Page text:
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Showing most liked content since 09/20/21 in Posts

  1. 3 points
    David Whitelaw and I finished this new route on August 4. Jim Nelson was in attendance to take some photos, but did not climb it with us. The route is called Indentured Servant, and is located 100+ yards left of Tooth Fairy. It's a sport route of five pitches, all bolted, like this: P1 some sustained 5.10a, 12 bolts P2 5.7, 9 bolts P3 5.8, crossing a giant chockstone, 6 bolts, P4 5.10b, reachy stemming up a V-slot, 12 bolts P5 5.9, sustained .9 face climbing for over 30', 6 bolts We built it to climb and rappel with one 60m rope. For P1 we extend two of the clips with alpine draws to avoid drag (see photo). Rappel the route until P2, then drop straight down into the deep gully where there is a final anchor. The route finishes on the North ridge, so you can traverse right and up to the summit. One could also walk off the North Ridge route. All bolts are 3/8" SS wedge bolts. Belay/rappel anchors are either SS chain w/ ring or two bolts with rings. The first person to climb it besides David and me was Ken Ford, on Aug. 12. Then David's friend Kelsey Gray from AK joined us for a couple of days of exploration, and they climbed it together on Sept. 2, while I took a rest day in camp. Then I brought up Robin Taft for an outing of Tooth Fairy the first day, and this route the next, on Sept. 12-13. Here is Ken Ford finishing P1, showing how the rope takes a nice curve if bolts 6 and 7 are extended David W. has drawn one of his beautiful topos for this, but we won't publish until next year. One doesn't need a topo to climb it, however, just find the clean toe of white rock to the left of a major gully, and follow the hangers. Bill Enger
  2. 1 point
    Trip: Chiwaukum Range - Chiwaukum High Route Trip Date: 09/09/2021 Trip Report: This definitely isn't alpine climbing, and nothing exceeded class 3, but I think it is kinda interesting... John Berude and I completed a high traverse of the Chiwaukum Range in a single push. We started at the Lake Ethel Trailhead and ended at Hatchery Creek, summitting Big C, Big Lou, and Big Jim along the way. It was definitely the hardest high route thing I have onsited in a day and one of the best days I have had out there with the scenery and fall colors. It measured 32 miles and 14k ft gain, mostly off trail, and took us 16 hours. Full TR: https://climberkyle.com/2021/09/09/chiwaukum-high-route/ The most interesting part was getting between the Glacier Creek and South Fork Chiwaukum drainages. We utilized the pass to the east of Pt 7955. The south side of the pass looks improbably on a topo map, and there is indeed a cliff there. But one can follow ledges westward and through the cliff band miraculously. A beautiful morning in the Chiwaukum. Above Cup Lake. Some exposed scrambling on Big C. The beautiful Glacier Creek drainage. Looking back on the key ledge that gets you through the cliffs near Pt 7955. Vibrant orange near Cape Horn. On the summit of Big Lou. Nearing the summit of Big Jim. Gear Notes: Running shoes, poles, running vests. Approach Notes: Leave Lake Ethel Trail right before going down to the lake and enter the alpine! Hatchery Creek has over a hundred blowdowns.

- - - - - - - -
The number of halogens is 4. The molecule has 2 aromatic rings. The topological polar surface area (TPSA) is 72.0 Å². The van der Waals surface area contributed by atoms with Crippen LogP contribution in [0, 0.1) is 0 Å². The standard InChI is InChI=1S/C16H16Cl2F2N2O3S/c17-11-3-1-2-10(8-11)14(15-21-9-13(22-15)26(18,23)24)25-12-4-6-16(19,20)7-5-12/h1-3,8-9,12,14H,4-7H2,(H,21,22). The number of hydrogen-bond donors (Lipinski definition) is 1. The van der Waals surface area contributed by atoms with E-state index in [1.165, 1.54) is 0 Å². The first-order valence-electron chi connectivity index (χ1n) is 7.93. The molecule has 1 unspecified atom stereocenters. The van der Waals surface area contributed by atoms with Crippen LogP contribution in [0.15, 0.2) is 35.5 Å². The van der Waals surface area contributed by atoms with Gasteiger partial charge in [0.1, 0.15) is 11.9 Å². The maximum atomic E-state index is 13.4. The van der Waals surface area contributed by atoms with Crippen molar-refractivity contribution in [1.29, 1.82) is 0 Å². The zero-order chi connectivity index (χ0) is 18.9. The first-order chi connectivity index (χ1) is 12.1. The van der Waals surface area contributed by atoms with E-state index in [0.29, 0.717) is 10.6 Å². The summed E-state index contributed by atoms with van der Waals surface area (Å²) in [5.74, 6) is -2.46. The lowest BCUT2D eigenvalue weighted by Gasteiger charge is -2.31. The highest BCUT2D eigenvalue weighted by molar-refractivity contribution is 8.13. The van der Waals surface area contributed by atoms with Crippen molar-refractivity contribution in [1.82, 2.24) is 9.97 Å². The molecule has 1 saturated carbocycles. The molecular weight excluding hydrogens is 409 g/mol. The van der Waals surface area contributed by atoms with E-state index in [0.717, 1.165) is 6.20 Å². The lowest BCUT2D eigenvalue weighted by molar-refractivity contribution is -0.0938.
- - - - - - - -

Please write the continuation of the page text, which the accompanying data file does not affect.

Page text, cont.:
3. 1 point
    A couple of DIY ice axe/tool carry options for packs with just a daisy chain system. A simple loop will work with and ice axe or tool that had a full size hammer or adze. I made some toggles out of aluminum similar to the Arcteryx packs. They'll hold an ice tool head if the hammer or whatever is too small to get captured by just a loop. Any toggle that will fit through the head on the narrow side but is still long enough to sufficiently hold the head will work. Plastic or metal toggles that get used for clothing can be found online. A loop of shock cord and a cord lock is used to hold the shaft of the axe.
  4. 1 point
    Trip: Cashmere Peak (8501') - South Ridge Trip Date: 09/11/2021 Trip Report: Cashmere Peak (8501') – Eightmile Lake Trail Approach – Sept 11-12, 2021 (Sat, Sun). The weekend weather in the Leavenworth area was looking good. I texted DanO and he was game for a climb. We headed for the Alpine Lakes Area, why not, everyone else was. We climbed Cashmere Peak (8501') over the weekend. We started the climb from the Eightmile Lake Trailhead off Icicle Creek Rd. Saturday: We headed out from the trailhead (3280’) at 7:00am. The trail is in good condition, lots of traffic. We stopped at Little Eightmile Lake for water (4400’) since we had heard the next section up the burn area was dry. Turns out there were 2 water sources we passed going up the burn area. We were ready to cross a lot of downed trees on the way up the burn area as reported in a recent trip report. Turns out many of the trees have been cut out of the trail since the August trip report I had read. We crossed maybe a dozen downed trees the entire trip. 11:15am we reached Caroline Lake. We headed up toward Windy Pass. We came across water around 6500’ on the trail up. We reached Windy Pass and started looking for a suitable camp spot arriving at 2:00pm (7250’). We decided to go for the summit since we had the time and the weather was looking good. We followed the trail along the ridge through some boulders and up to the base of the South Ridge of Cashmere. DanO decided that was good enough for him and would wait for me to summit and come back. I climbed the South Ridge of Cashmere. The rock was pretty nice quality Class 3-4 with some exposure, much better than dealing with the loose rock below in the gullies. I summited at 4:30pm, great views of the surrounding peaks of the area. We made it back to camp on the ridge at 6:30pm and enjoyed the beautiful evening. Sunday: We left camp at 8:00am and made it back to the trailhead at 12:15pm. This is a nice climb with an easy uphill approach on good quality trail with some fun rock on the ridge to the summit. Some Tips and Notes: 1. There are a couple water sources on the way up the burn area. 2. There are some downed trees along the burn area, but not that bad and fairly easy to pass. 3. Last running water access was around 6500’ on the way up to Windy Pass. 4. There is no snow to cross on route. 5. There is not much in the way of route finding until you are at the base of the South Ridge of Cashmere, just follow the trail up the ridge. 6. The South Ridge of the summit has good quality rock, Class 3-4 with some exposure. 7. There are several bivy/camp options along the ridge above Windy Pass, bring enough water the ridge is dry. Travel Time for reference: Saturday: Trailhead to Windy Pass Ridge Camp to Summit & back to camp – 11.5 hours. Sunday: Camp to trailhead – 4.25 hours Total Mileage: about 19 miles Total Elevation Gain: around 5400’ Gear used: Trekking Pole, Helmet. Up the Ridge from Windy Pass. Rocky Spires along the Ridge. Crossing the boulder field. At the base of the South Ridge of Cashmere. South Ridge of Cashmere. View into the Enchantments area. Gear Notes: Trekking Pole, Helmet. Approach Notes: Eightmile Lake Trail to Windy Pass to South Ridge of Cashmere